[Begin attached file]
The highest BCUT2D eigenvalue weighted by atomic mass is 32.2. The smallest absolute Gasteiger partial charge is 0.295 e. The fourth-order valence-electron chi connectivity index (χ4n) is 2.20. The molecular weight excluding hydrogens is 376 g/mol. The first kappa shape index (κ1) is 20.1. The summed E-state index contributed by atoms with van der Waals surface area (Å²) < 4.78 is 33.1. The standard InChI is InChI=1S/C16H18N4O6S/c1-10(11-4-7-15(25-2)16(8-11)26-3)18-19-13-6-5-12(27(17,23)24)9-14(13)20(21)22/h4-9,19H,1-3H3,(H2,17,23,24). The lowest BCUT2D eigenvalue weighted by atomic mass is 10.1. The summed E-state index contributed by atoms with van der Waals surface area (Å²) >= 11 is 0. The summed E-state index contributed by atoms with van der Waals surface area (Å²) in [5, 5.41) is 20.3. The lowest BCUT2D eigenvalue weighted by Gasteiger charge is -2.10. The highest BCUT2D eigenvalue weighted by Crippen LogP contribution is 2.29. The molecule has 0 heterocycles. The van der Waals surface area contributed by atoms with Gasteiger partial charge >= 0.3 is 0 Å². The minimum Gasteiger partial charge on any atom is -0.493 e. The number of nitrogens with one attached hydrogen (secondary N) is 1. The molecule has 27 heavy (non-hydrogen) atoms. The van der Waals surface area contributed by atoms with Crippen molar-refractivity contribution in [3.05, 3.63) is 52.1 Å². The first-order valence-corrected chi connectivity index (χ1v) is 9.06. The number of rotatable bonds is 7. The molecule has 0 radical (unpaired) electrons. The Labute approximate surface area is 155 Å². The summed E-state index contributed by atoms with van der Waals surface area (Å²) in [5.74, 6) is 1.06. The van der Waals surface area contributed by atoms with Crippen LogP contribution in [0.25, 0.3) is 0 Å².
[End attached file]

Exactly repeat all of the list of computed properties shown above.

The highest BCUT2D eigenvalue weighted by atomic mass is 32.2. The smallest absolute Gasteiger partial charge is 0.295 e. The fourth-order valence-electron chi connectivity index (χ4n) is 2.20. The molecular weight excluding hydrogens is 376 g/mol. The first kappa shape index (κ1) is 20.1. The summed E-state index contributed by atoms with van der Waals surface area (Å²) < 4.78 is 33.1. The standard InChI is InChI=1S/C16H18N4O6S/c1-10(11-4-7-15(25-2)16(8-11)26-3)18-19-13-6-5-12(27(17,23)24)9-14(13)20(21)22/h4-9,19H,1-3H3,(H2,17,23,24). The lowest BCUT2D eigenvalue weighted by atomic mass is 10.1. The summed E-state index contributed by atoms with van der Waals surface area (Å²) >= 11 is 0. The summed E-state index contributed by atoms with van der Waals surface area (Å²) in [5, 5.41) is 20.3. The lowest BCUT2D eigenvalue weighted by Gasteiger charge is -2.10. The highest BCUT2D eigenvalue weighted by Crippen LogP contribution is 2.29. The molecule has 0 heterocycles. The van der Waals surface area contributed by atoms with Gasteiger partial charge >= 0.3 is 0 Å². The minimum Gasteiger partial charge on any atom is -0.493 e. The number of nitrogens with one attached hydrogen (secondary N) is 1. The molecule has 27 heavy (non-hydrogen) atoms. The van der Waals surface area contributed by atoms with Crippen molar-refractivity contribution in [3.05, 3.63) is 52.1 Å². The first-order valence-corrected chi connectivity index (χ1v) is 9.06. The number of rotatable bonds is 7. The molecule has 0 radical (unpaired) electrons. The Labute approximate surface area is 155 Å². The summed E-state index contributed by atoms with van der Waals surface area (Å²) in [5.74, 6) is 1.06. The van der Waals surface area contributed by atoms with Crippen LogP contribution in [0.25, 0.3) is 0 Å².